WS1191: Essentials of Top-Notch Investor Relations | #Highlights

How do you build a good relationship with your investors? In this #Highlights episode, real estate entrepreneurs Adam Carswell and Jason Yarusi talk about steps to having good investor relations.

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Listen to the podcast here:

Adam talks about his role as an investor relations specialist. He provides insight into the many skills required for this position which starts with getting investors on the phone because, without this, you do not have much else to work with. Meantime, Jason gives details on how to hold the right types of conversations and the important information that should be communicated when talking with investors. He firmly believes that there is a patient game to be played and that rushing into things with investors will not suit anyone. Listen now and start having a good relationship with your investors!

Key Points From This Episode:   

  • How Adam’s background led him to his current career. 
  • What Adam does to bring investors into the first call.
  • When approaching someone for the first time, anticipate a long-term relationship with them.
  • Some of the best ways to connect with investors initially.
  • What Adam’s approach to LinkedIn marketing has been and who he emulates.
  • Which platforms get the best response from investors.
  • A little bit about Jason and the evolution of his business.
  • Laying the groundwork with investors in order to reach goals together.
  • The initial questions to ask when having early conversations with investors.
  • Important information to share with investors to prepare for deals down the line. 
  • Ongoing communication and connection to investors over time.
  • Approaching the deal in the right way; prepared and not in need. 

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“In this world of business, in this world of life, really, in building relationships, you have to kind of take a look at the idea of what can this individual do for me now versus what can this individual do for me for life?”  – Adam Carswell

“I have just found that when you meet someone for the first time, when you’re interacting with someone for the first time, if you have that idea of can I sit down and have dinner with this person for the next 10 to 20 years? Because a lot of the times, the deals that we’re going into in this industry, you know, sometimes they last that long.” – Adam Carswell

“One thing that I also like to share is, it doesn’t always have to be necessarily about business. People are gravitating more and more towards purchasing or doing business with someone who they can relate to their personality.” – Adam Carswell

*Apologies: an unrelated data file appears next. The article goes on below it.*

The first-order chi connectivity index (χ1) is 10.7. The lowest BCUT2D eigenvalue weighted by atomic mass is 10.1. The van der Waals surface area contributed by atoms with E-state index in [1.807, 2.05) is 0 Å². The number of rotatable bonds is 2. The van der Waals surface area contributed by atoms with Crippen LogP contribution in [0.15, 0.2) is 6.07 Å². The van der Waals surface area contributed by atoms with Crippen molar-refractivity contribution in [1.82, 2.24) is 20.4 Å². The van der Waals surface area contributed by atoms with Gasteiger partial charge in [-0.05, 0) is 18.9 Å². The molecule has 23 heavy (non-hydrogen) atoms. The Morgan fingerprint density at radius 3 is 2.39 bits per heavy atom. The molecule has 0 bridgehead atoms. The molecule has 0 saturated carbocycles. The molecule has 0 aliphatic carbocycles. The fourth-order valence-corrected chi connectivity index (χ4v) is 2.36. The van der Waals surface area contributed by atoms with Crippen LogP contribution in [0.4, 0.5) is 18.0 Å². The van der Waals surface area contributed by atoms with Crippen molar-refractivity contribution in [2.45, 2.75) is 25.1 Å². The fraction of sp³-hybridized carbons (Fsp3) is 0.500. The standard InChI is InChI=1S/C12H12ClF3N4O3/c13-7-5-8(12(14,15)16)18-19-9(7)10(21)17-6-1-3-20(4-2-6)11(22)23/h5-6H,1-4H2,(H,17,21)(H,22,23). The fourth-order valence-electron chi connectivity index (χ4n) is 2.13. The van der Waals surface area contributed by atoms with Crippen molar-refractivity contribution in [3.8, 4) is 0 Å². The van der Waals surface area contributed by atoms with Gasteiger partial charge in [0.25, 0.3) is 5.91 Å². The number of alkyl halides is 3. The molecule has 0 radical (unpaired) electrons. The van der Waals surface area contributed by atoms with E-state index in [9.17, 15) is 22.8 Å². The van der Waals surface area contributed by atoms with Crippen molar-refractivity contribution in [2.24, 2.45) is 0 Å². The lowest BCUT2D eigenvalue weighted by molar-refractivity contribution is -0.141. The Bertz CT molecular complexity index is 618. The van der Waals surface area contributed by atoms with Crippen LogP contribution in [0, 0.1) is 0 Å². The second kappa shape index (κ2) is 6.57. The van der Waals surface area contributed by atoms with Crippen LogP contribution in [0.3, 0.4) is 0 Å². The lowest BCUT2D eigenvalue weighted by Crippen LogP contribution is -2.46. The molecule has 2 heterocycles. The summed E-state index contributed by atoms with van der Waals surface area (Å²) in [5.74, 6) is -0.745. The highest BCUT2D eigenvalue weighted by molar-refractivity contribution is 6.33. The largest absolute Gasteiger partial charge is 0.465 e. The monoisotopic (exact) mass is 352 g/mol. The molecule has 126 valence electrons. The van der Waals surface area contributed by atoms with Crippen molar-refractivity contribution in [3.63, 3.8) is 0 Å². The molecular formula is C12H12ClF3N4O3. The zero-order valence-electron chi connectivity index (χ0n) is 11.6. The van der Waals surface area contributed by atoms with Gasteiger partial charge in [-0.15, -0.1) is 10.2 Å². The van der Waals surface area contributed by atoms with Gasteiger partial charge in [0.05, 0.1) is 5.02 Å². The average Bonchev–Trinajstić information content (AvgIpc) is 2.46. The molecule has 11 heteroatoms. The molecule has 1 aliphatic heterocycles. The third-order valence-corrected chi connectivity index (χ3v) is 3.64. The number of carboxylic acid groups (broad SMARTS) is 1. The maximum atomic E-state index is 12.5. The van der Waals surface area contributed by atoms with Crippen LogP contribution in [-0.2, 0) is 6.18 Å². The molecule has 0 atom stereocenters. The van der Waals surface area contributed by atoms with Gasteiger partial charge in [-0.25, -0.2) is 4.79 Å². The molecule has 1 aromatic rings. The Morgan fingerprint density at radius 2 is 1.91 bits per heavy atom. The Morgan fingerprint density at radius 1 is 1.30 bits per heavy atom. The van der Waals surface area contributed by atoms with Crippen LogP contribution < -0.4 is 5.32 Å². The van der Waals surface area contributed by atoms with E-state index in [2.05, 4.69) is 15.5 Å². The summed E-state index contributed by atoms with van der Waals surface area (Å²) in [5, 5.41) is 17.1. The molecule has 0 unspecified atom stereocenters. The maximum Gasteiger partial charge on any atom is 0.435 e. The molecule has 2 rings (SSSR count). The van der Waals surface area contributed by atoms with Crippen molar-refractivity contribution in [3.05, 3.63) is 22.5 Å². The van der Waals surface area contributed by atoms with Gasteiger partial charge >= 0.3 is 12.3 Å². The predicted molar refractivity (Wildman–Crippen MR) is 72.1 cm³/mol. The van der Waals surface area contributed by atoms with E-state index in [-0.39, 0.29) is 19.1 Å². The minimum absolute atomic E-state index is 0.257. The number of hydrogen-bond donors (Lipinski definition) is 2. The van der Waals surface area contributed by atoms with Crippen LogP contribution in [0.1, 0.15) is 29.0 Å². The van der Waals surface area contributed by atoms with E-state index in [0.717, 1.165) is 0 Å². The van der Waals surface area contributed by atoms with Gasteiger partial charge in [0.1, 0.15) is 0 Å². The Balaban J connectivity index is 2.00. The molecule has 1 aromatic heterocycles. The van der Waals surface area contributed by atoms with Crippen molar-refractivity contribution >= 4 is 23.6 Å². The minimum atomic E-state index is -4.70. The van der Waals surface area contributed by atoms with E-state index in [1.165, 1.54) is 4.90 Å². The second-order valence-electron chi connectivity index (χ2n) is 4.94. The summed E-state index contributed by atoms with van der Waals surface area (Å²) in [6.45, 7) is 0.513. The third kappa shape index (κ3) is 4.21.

“It’s just creating that environment where you, one, would be the first step, understand exactly what they’re looking for, because not every investment I have is going to be a good opportunity for them.” – Jason Yarusi

“So when we do have the right investment, we can bring it to them (investors), and it’s already a conversation we laid weeks, months, potential years before. Now it can be a very easy conversation, because remember the kind of opportunities we had we’ve been speaking about in the past.” – Jason Yarusi

Links Mentioned in Today’s Episode:

Adam Carswell on LinkedIn

Real Estate Guys

WS329: Strengthening Investor Relations with Adam Carswell

Jason Yarusi on Twitter

Yarusi Holdings

WS337: Setting Up a Bright Future Through Profitable Investor Relations with Jason Yarusi

About Adam Carswell

Adam J. Carswell is a real estate entrepreneur with a hyper-focus in retail shopping centers and commercial syndications. He is also a podcast host, avid vlogger, new media marketing expert and investor relations specialist. Currently, he serves as a Director at Concordia Realty Corporation, and Business Development Manager at Asym Capital. Combined, both firms have syndicated, redeveloped, repositioned, and revitalized more than $425m worth of real estate across the country in California, Connecticut, Florida, Georgia, Illinois, Massachusetts, Michigan, Mississippi, Missouri, New Jersey, New York, New Mexico, North Carolina, Pennsylvania, South Carolina, Washington, and Wisconsin.

About Jason Yarusi

Jason Yarusi is a real estate entrepreneur, speaker, mentor and podcaster. Jason lives in New Jersey with his beautiful wife Pilialoha and have two lovely children Luke and Lily. While living in New York and Europe over the last 15 years Jason has started a number of successful businesses beyond real estate including a brewery. Jason is the Host of The REI Foundation podcast, a platform serving to help Real Estate Investors take massive action through learning from the steps and missteps many industry pros have taken along the way.